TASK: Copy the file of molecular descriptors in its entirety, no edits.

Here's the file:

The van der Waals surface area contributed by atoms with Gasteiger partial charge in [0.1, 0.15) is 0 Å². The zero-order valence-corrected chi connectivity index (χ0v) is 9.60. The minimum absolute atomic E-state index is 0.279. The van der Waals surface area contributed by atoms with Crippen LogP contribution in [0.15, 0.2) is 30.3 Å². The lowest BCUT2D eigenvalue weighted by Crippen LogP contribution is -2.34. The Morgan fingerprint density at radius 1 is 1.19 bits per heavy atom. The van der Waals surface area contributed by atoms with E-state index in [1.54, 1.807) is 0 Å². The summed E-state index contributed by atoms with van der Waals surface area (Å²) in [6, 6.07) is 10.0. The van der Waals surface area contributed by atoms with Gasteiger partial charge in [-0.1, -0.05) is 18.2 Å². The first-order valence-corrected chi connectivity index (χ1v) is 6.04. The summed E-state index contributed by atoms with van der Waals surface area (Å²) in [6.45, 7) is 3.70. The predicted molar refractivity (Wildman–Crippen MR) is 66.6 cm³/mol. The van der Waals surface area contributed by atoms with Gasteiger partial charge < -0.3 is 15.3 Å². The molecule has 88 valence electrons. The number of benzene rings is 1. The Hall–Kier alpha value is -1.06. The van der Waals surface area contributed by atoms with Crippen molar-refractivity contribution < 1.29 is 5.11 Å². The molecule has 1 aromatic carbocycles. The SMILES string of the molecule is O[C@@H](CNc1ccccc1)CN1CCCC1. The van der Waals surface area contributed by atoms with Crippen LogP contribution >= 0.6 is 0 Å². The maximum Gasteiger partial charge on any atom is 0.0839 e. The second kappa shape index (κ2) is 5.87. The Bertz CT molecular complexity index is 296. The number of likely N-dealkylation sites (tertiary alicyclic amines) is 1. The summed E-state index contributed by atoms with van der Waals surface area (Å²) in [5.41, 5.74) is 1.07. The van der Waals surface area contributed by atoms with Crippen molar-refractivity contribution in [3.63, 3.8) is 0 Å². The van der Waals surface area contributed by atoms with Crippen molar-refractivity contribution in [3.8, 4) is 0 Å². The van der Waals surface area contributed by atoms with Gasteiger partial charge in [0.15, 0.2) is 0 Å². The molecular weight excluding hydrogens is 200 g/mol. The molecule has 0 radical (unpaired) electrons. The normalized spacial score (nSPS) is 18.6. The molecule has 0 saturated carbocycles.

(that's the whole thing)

The van der Waals surface area contributed by atoms with Gasteiger partial charge in [0.1, 0.15) is 0 Å². The zero-order valence-corrected chi connectivity index (χ0v) is 9.60. The minimum absolute atomic E-state index is 0.279. The van der Waals surface area contributed by atoms with Crippen LogP contribution in [0.15, 0.2) is 30.3 Å². The lowest BCUT2D eigenvalue weighted by Crippen LogP contribution is -2.34. The Morgan fingerprint density at radius 1 is 1.19 bits per heavy atom. The van der Waals surface area contributed by atoms with E-state index in [1.54, 1.807) is 0 Å². The summed E-state index contributed by atoms with van der Waals surface area (Å²) in [6, 6.07) is 10.0. The van der Waals surface area contributed by atoms with Gasteiger partial charge in [-0.1, -0.05) is 18.2 Å². The first-order valence-corrected chi connectivity index (χ1v) is 6.04. The summed E-state index contributed by atoms with van der Waals surface area (Å²) in [6.45, 7) is 3.70. The predicted molar refractivity (Wildman–Crippen MR) is 66.6 cm³/mol. The van der Waals surface area contributed by atoms with Gasteiger partial charge < -0.3 is 15.3 Å². The molecule has 88 valence electrons. The number of benzene rings is 1. The Hall–Kier alpha value is -1.06. The van der Waals surface area contributed by atoms with Crippen molar-refractivity contribution < 1.29 is 5.11 Å². The molecule has 1 aromatic carbocycles. The SMILES string of the molecule is O[C@@H](CNc1ccccc1)CN1CCCC1. The van der Waals surface area contributed by atoms with Crippen LogP contribution >= 0.6 is 0 Å². The maximum Gasteiger partial charge on any atom is 0.0839 e. The second kappa shape index (κ2) is 5.87. The Bertz CT molecular complexity index is 296. The number of likely N-dealkylation sites (tertiary alicyclic amines) is 1. The summed E-state index contributed by atoms with van der Waals surface area (Å²) in [5.41, 5.74) is 1.07. The van der Waals surface area contributed by atoms with Crippen molar-refractivity contribution in [3.63, 3.8) is 0 Å². The van der Waals surface area contributed by atoms with Crippen molar-refractivity contribution in [3.8, 4) is 0 Å². The van der Waals surface area contributed by atoms with Gasteiger partial charge in [0.15, 0.2) is 0 Å². The molecular weight excluding hydrogens is 200 g/mol. The molecule has 0 radical (unpaired) electrons. The normalized spacial score (nSPS) is 18.6. The molecule has 0 saturated carbocycles.